DAW software is a tough purchase to make as there are tons of options out there. To help make this an easier decision for you, we decided to make a DAW software comparison. To be 100% open and honest, most DAW software is not that much different from each other. It more or less depends on what you like the setup of and what fits into your budget.
One thing to note before we make this DAW software comparison, when I first began recording about 15 years ago, I got Sonar Home Studio. I used this program for years until I realized I was being overlooked to record with from potential clients because I wasn't using Avid Pro Tools. Pro Tools is the most known DAW software, and unless your potential clients know enough of recording to know there isn't really any difference, they will think the software has something to do with how established you are.
Choosing your DAW software is a very big decision as it isn't cheap, and it lays the foundation of how you build your studio from there on out. Rather then bombarding you with the very minor differences that may or may not be noticed, I am going to highlight the major pros of each program. Here is our DAW software comparison: (The following products contain affiliate links. This means at no additional cost to you, I get paid if you click through and make a purchase)
DAW Software Comparison
Avid Pro Tools
Avid Pro Tools has very much become the industry standard in recording.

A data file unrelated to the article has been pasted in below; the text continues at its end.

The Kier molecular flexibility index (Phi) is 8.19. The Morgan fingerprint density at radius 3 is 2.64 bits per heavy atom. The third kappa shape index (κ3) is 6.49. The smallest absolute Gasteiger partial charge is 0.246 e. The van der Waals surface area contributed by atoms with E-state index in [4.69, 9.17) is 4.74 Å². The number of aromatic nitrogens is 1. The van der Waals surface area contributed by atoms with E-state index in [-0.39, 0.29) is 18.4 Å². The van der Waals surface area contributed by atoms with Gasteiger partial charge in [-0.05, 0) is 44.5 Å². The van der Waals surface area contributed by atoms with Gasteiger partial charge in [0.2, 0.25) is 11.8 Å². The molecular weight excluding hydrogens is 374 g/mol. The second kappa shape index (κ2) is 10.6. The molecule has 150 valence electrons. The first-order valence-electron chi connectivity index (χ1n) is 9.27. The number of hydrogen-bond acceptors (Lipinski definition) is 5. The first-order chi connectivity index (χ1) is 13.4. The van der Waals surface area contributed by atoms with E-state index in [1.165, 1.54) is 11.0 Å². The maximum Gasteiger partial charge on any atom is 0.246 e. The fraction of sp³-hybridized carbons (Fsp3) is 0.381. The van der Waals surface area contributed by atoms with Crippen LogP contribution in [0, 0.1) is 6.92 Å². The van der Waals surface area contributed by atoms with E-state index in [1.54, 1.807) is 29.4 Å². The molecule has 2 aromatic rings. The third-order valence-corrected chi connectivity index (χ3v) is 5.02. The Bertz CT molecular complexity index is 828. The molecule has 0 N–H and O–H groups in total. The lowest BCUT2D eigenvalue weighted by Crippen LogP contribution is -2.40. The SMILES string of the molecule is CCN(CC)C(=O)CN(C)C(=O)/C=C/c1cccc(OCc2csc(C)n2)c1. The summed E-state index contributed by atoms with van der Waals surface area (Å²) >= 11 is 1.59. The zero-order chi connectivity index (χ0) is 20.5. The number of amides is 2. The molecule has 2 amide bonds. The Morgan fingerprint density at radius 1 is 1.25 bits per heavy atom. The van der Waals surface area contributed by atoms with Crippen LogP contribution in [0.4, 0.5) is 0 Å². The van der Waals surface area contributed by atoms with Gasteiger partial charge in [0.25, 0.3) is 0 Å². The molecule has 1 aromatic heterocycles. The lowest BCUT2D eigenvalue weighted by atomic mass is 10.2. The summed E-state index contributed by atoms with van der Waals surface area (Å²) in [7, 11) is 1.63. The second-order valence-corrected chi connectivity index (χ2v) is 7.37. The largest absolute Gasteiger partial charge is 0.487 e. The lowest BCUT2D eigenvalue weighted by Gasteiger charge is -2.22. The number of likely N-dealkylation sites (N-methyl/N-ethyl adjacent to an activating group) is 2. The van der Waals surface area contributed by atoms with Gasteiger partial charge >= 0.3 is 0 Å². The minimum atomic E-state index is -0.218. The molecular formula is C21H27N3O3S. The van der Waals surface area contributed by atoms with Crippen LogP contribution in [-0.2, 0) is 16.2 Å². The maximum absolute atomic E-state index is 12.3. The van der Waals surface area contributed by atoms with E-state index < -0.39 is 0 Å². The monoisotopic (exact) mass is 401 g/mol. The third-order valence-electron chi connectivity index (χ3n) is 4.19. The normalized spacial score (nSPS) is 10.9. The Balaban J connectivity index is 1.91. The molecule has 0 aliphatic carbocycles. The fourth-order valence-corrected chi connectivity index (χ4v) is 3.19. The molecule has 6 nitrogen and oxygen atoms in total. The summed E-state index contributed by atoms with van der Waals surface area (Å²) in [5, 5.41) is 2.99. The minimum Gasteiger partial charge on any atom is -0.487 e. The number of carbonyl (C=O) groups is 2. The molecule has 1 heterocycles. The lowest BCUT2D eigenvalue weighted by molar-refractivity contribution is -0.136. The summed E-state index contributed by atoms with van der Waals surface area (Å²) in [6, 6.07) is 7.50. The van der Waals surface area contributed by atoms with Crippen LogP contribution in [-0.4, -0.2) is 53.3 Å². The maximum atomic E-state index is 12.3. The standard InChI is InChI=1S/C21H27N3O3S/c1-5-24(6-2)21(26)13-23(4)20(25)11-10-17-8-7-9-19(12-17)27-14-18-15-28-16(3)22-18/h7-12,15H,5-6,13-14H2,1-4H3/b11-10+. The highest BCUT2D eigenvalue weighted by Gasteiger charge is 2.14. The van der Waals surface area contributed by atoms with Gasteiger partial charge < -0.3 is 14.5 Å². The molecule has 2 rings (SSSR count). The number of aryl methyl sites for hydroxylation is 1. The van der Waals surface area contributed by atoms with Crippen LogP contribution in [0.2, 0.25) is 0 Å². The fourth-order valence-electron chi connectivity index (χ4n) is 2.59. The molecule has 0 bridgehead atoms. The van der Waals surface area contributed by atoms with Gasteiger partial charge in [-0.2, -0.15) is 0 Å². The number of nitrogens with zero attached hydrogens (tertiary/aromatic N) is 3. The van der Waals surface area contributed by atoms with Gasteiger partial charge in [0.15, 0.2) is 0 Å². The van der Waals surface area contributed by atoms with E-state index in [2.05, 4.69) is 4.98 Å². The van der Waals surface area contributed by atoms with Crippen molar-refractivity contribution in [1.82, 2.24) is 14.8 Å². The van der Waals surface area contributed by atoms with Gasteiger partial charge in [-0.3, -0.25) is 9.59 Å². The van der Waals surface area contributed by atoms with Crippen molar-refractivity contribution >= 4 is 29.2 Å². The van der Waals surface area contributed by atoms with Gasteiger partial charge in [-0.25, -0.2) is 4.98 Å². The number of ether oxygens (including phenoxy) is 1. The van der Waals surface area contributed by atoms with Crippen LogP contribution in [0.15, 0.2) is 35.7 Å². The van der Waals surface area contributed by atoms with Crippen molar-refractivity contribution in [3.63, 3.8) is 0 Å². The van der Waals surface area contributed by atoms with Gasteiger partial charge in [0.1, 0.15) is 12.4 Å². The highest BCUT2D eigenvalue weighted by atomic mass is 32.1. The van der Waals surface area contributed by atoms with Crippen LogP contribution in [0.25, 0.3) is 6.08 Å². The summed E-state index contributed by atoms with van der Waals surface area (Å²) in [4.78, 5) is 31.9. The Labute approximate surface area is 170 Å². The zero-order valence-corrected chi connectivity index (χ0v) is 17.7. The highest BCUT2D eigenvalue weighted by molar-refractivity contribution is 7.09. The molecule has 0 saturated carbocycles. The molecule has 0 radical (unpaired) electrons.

- Up to 96 different audio tracks
- Great stock plugins to make mixes without needing to immediately go buy additional plugin packages
- Low latency
- tons of forums online to learn new techniques or solve problems
- Can work without an audio interface if necessary
*Compatible with Windows 8 and 10 and Mac OS X 10.11.6, macOS 10.12.6 and 10.13.3*
My suggestion: Pro Tools is best for users who want easy access to many how-to tutorials and forums across the web. Pro Tools is the most common name in the recording industry for software. It has a higher price tag, but is worth the reputation.
- Cubase has a new, improved interface
- Has been around for a long time
- Large variety of different sounding instruments for using samples
*Compatible with 64-bit Windows 7, 8, and 10, Mac OS X 10.11 or macOS Sierra*
My suggestion: Cubase is best for users that like to use programs that have been around for a long time and proven they're not going anywhere. Cubase is a little bit of a pricy program, but the interface it has is well worth it.
- Suite includes a library of sounds over 50 GB
- Compatible with most controllers
- Titled live because it can be used in studio and for live performances
*Compatible for Intel Mac with Mac OS X 10.7 or later and Windows 7 and 8*
My Suggestion: Ableton Live is best for users who want to record in the studio but also want to run live sound. The price is a little higher, but if you are using it for both recording and live, it could be a great investment.
- Only requires 500 MB of free hard drive space and recommended 2 GB of ram
- Great loop manipulation
- Includes interactive tutorials to help beginners to experts
*Compatible with Windows Vista up. Not compatible with Mac*
My suggestion: Acid Pro is best for Windows users who's computer might be a little outdated as far as ram is concerned. Acid Pro is also a very affordable software if you are on a tight budget.